As the anger calms down, and the extent of loss is realized, mourning takes place. Mourning is essentially sadness for the loss and the individual has to separate himself/herself from the past where the object that is lost is part of themselves or their lives.
Mourning requires a letting go of the past, retaining the good aspects in memory as we accept that which has been lost as well as an embracing of the future without the lost object. This letting go is not just psychological, it is also symbolic as well so that the loss can be internalized as a foundation for further personal growth.
Different races and cultures have developed elaborate rituals for us to successfully mourn the loss of loved ones. These rituals allow us to externalize our loss onto external objects, words and ideas which are vehicles that carry our grief and our loss. This enables us to let go of the emotions and live on henceforth without the lost object. So, whether it be a burial, destruction by burning, cast into the sea or elsewhere, or somehow disposed of, the object is symbolically taken away.
So it is even in a job loss, objects belonging to the past are discarded while a few memorable objects are retained as mementos of what is past.
In clinical situations too, when I help clients to complete their grief, it is externalized in a symbolic way and destroyed while good memories and experiences are retained symbolically in a few objects that are retained.
Once this is done, the mourner can look forward to the future retaining the good of the loss object with treasured souvenirs of the past. These carried with them the insights and valuable experiences from the past besides memories of happy times. Such memories serve as a means of providing a psychological ballast for the future.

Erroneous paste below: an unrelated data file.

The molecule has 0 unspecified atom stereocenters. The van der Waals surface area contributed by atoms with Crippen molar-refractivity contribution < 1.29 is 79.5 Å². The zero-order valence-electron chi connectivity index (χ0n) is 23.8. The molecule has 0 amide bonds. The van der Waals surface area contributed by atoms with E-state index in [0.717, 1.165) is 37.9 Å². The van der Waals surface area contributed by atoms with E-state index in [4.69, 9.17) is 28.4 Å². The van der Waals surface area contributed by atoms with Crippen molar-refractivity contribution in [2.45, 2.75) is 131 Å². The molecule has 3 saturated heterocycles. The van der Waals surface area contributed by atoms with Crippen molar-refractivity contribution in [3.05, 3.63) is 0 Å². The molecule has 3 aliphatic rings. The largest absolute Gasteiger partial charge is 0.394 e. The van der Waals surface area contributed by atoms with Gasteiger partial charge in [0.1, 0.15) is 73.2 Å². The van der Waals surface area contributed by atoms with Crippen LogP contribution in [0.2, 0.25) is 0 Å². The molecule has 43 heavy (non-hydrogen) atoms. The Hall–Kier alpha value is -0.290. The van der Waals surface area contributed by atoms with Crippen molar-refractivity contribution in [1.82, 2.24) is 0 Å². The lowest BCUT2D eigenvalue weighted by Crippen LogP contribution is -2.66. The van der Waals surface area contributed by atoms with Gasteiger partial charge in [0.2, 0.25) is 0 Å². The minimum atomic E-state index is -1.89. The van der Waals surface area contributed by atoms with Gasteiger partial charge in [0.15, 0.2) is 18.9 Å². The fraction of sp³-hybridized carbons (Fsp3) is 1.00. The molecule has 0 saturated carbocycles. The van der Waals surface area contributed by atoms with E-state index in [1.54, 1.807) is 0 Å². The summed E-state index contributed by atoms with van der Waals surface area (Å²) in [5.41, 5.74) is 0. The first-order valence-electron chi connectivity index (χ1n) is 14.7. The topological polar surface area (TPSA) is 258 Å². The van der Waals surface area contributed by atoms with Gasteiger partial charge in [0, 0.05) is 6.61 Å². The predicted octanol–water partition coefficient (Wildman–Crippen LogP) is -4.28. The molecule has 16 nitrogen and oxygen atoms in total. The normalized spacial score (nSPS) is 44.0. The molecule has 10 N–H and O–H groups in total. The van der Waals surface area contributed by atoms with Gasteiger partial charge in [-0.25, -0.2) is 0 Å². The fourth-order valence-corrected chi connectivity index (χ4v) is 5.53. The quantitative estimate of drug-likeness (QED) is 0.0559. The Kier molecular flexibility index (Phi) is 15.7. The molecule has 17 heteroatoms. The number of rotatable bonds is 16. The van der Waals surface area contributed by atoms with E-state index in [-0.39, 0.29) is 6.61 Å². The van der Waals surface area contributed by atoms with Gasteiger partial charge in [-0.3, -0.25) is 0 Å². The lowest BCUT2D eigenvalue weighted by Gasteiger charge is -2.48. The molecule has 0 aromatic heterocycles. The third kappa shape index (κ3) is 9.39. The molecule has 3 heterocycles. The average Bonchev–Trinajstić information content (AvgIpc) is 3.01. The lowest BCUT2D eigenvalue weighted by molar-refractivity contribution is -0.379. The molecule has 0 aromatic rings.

Note that the grief cannot be resolved if there are ambivalent feelings towards the lost object. The anger towards such an ambivalent figure somehow cannot find expression. There is a need here for the individual concerned to embrace both the bad and the good parts of the lost object, such as a loving parent who was at the same time quite punitive. Bad parts of the object have to be accepted then forgiven and mourned for. This is how to let go of the past. If not, the unresolved grief can persist for years even decades.
Bad objects can be disposed of easily as there is no emotional attachment to them, and because of a lack of attachment, there is no grief as such. To be free from a bad object like that of a tyrannical authoritarian figure is indeed a liberation for the victims.
Note that grief to be complete has to be interpersonal as well. It is usually done with the help and accompaniment of trusted person(s) who can provide the support. This include spiritual objects such as a priest, pastor, imam or similar, as well as God or similar spiritual object of worship. Psychologically, they can be considered as a projected “other”.
Once grief is completed, we can move on to a new life and new beginnings. So, wherever you are, whoever you are. If you have sustained losses of any sort, be it a business or financial loss, a personal loss, loss of a beloved family member, loss of health, indeed any losses at all, know that you are not alone, the whole community and country is with you through this pain and suffering.
Work through your losses, deal with it, grieve and get over it. Above all, learn to make up for your losses, find new meaning and new connections and move on. May you find a new lease of life moving forward.
All the best! Let’s overcome it together.